Letters to the Editor July 31

A healthy diet is health insurance

The documentary movie "Food Inc.," playing at the Varsity Theater in Ashland, explains how Americans have become increasingly unhealthy as a nation during the last decade, due to a handful of large corporations that dominate the food industry. The film shows how central control and profit are more important to these giants than the health of the public or the environment or the welfare of their workers.

The first steps to reducing health care costs in America are: Stop subsidizing junk food and enforce and strengthen the laws on food safety and inspection, provide support for organic small farms and organic small food businesses and make stricter laws improving labeling and preventing chemical poisons and other contaminants in food.

As a satisfied Medicare recipient, I am concerned by the politics in Washington around health care insurance reform. Under Medicare, a single-payer system like Social Security, I am completely free to choose my own doctor. My Medicare payments are deducted directly from my Social Security income.

A New York Times poll showed that 74 percent of Americans favor a public option (i.e. like Medicare) — people know the present private insurance system is broken, whereas single-payer insurance has been proven to be more efficient and less expensive. New research by the Indiana University School of Medicine shows that 59 percent of doctors support a national health insurance system.

Therefore, I propose a national single-payer health insurance system, like Medicare, as the primary health insurance system for the U.S. I see no problem with private insurance being offered as an option for those who prefer it. Tell your friends nationwide to contact their legislator and get it right on a national health insurance system — and to reduce health care costs, improve the diet.

John Fisher-Smith


We need a national workers party

I render all due respect and sympathy to Jessica Kinsey and her family in their all too common economic and social plight (see July 15 guest opinion "America's culture of irresponsibility"). But let it be acknowledged that she directs her criticism at the wrong causal agency. Assuming she is not referring to Wall Street and our infamous banksters, it is not a "culture of irresponsibility" that plunges hardworking, thrifty, educated and intelligent people into economic disaster.

What she and her family and millions of other similarly situated Americans are experiencing are the ineluctable consequences of "free market" capitalism wherein all but the very wealthy are required to struggle and where "social programs" of any and all sorts, to be paid for by high taxes on the very rich, are regarded as "socialism" to be avoided like the plague. Note that the very banksters, like Goldman Sachs, who required enormous bailouts from taxpayers like Kinsey but a few months ago are experiencing "blowout profits and setting aside $6.5 BILLION for employee compensation in the second quarter" (New York Times/Washington Post).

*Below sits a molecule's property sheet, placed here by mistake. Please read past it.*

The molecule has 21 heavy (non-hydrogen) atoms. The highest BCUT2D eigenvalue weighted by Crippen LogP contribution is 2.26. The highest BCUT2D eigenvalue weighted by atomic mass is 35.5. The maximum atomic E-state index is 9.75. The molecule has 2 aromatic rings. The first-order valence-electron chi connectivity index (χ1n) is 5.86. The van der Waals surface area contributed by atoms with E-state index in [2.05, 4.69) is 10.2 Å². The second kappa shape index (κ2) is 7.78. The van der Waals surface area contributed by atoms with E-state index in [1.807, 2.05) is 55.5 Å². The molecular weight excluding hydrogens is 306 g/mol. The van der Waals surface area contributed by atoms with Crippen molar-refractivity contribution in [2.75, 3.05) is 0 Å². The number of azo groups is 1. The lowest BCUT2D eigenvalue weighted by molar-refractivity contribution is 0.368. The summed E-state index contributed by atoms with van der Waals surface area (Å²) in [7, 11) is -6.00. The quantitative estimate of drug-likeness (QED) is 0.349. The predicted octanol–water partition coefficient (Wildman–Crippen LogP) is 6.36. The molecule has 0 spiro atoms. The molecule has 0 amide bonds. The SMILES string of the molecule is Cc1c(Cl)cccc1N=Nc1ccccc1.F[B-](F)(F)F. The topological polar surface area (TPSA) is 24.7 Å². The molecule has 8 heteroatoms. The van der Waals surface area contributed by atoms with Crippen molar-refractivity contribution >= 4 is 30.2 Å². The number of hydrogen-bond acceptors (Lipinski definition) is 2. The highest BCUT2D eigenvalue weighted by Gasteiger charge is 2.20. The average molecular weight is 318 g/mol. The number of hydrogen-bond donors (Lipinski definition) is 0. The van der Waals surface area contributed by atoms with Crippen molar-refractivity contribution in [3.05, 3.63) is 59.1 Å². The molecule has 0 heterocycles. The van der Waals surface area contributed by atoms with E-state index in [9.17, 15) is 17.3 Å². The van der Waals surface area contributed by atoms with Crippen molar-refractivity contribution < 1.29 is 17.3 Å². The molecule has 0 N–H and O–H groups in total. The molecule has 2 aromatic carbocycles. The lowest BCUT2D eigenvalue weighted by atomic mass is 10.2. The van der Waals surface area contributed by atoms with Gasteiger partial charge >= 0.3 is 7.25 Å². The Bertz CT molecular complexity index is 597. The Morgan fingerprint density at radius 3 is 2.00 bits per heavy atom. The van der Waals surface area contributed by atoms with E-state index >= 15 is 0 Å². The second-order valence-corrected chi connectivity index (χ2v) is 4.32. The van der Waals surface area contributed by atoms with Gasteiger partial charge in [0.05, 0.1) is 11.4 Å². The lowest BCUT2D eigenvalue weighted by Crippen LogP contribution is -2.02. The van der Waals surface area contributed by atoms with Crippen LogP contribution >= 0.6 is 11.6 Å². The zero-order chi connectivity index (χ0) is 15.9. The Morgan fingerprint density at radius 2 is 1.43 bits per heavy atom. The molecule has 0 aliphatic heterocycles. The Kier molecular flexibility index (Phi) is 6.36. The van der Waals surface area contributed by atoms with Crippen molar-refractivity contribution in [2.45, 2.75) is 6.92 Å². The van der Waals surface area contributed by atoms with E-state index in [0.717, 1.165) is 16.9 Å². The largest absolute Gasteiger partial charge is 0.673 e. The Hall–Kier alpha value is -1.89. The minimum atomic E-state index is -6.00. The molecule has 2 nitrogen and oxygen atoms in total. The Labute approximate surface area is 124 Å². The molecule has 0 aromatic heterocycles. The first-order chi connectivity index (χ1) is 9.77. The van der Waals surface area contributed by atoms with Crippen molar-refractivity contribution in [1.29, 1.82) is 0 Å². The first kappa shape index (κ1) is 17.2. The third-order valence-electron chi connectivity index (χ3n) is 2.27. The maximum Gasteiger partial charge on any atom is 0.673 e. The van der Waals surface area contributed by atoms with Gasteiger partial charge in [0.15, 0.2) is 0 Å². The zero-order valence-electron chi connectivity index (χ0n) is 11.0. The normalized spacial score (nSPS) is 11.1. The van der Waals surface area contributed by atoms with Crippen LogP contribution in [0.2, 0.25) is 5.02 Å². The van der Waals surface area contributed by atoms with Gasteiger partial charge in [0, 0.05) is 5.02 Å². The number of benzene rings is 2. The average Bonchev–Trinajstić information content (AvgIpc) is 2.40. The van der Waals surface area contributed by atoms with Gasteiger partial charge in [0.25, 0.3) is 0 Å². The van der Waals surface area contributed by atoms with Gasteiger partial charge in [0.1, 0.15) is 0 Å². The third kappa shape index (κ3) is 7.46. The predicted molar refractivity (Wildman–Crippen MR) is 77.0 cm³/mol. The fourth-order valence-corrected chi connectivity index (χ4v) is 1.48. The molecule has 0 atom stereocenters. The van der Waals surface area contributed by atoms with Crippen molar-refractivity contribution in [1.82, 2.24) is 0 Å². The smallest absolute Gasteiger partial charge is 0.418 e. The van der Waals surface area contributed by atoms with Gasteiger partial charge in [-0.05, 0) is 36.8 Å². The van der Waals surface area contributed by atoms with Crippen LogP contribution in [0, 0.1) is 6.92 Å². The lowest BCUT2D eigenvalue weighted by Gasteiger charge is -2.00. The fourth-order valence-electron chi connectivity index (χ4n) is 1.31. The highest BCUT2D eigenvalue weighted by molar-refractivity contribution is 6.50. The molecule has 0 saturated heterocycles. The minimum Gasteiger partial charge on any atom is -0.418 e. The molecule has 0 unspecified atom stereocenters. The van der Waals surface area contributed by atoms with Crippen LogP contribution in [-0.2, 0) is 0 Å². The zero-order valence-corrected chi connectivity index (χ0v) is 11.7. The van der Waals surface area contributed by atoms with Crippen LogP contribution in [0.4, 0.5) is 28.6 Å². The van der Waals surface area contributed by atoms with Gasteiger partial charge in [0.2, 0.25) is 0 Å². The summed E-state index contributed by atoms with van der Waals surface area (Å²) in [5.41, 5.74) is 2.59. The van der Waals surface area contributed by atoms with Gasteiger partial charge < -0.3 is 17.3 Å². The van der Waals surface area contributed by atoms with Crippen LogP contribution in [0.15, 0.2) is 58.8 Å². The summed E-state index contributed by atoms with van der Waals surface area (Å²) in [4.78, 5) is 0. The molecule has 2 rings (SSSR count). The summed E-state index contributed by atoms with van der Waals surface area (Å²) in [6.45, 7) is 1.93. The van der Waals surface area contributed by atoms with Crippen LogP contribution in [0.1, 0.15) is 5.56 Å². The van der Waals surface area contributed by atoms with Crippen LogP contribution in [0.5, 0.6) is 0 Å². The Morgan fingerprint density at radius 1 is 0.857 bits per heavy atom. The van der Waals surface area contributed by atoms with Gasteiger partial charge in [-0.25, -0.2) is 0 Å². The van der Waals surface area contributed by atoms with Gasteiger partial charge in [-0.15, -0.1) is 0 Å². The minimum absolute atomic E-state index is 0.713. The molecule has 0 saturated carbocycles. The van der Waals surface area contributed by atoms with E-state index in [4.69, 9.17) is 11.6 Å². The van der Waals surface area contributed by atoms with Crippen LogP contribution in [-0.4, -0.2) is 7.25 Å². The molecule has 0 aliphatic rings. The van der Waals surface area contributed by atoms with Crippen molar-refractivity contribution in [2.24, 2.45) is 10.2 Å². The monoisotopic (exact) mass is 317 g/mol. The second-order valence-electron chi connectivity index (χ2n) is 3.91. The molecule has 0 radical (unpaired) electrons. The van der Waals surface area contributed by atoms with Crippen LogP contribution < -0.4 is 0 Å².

The Kinsey family and millions like them are thrown out of work and, through no personal fault of their own, are "allowed to fail.'' There is something out of synch here but the rentier class — the top 1 to 2 percent — love it when the victims blame other victims and call their fellow citizen-victims "irresponsible." In fact, it is all about class warfare and the exploitation of all workers. We need a national workers party.

Gerald Cavanaugh


On hot days, don't leave dogs in cars

As temperatures soar around the Pacific Northwest, people should be mindful not to leave dogs in parked cars. Even on a 73°F day, the inside of a parked car can reach around 100°F in 10 minutes and 120°F in 30 minutes. Dogs can succumb to heatstroke — which can result in brain damage or death — in just 15 minutes.

If you see a dog left in a car, get the car's color, model, make and license plate number and have the owner paged inside the store, or call local humane authorities or police — you may be the dog's only hope.

Signs of heatstroke include restlessness, excessive thirst, heavy panting, lethargy, lack of appetite, dark tongue, rapid heartbeat, fever, vomiting or lack of coordination. If an animal shows any of these symptoms, move him or her to shade immediately and call a veterinarian. Visit www.HelpingAnimals.com for more lifesaving tips on safeguarding animals during hot weather.

Heather Moore

People for the Ethical Treatment of Animals

Norfolk, Va.

Dog deaths in cars are entirely preventable

Thank you so much for reporting on the dangers of keeping dogs in hot cars! (July 30 article "Dogs in Ashland found trapped in hot cars"). Every year around the country, dogs die after being locked inside cars while their owners shop or run other errands. These tragic deaths are entirely preventable.

United Animal Nations operates the My Dog is Cool Campaign to let people know that leaving a dog in a car for even "just a few minutes" may be too long. People who want to learn more about this issue and educate others can find downloadable fliers and brochures on our Web site: www.MyDogIsCool.com.

Thanks again for this lifesaving article!

Karen Brown

United Animal Nations

Sacramento, Calif.

Support gun control

From recent newspaper headlines:

Eight shot in Texas Southern University drive-by attack

Oakland sideshow shooting claims teenager

Mom kills son atop Mt. Diablo, then shoots self

Man convicted of murdering grandpa for money

Two in car shot and killed in Richmond

Man killed in San Jose restaurant

Man indicted in Holocaust Museum killing

Had enough?

Support gun control.

Tom Dimitre


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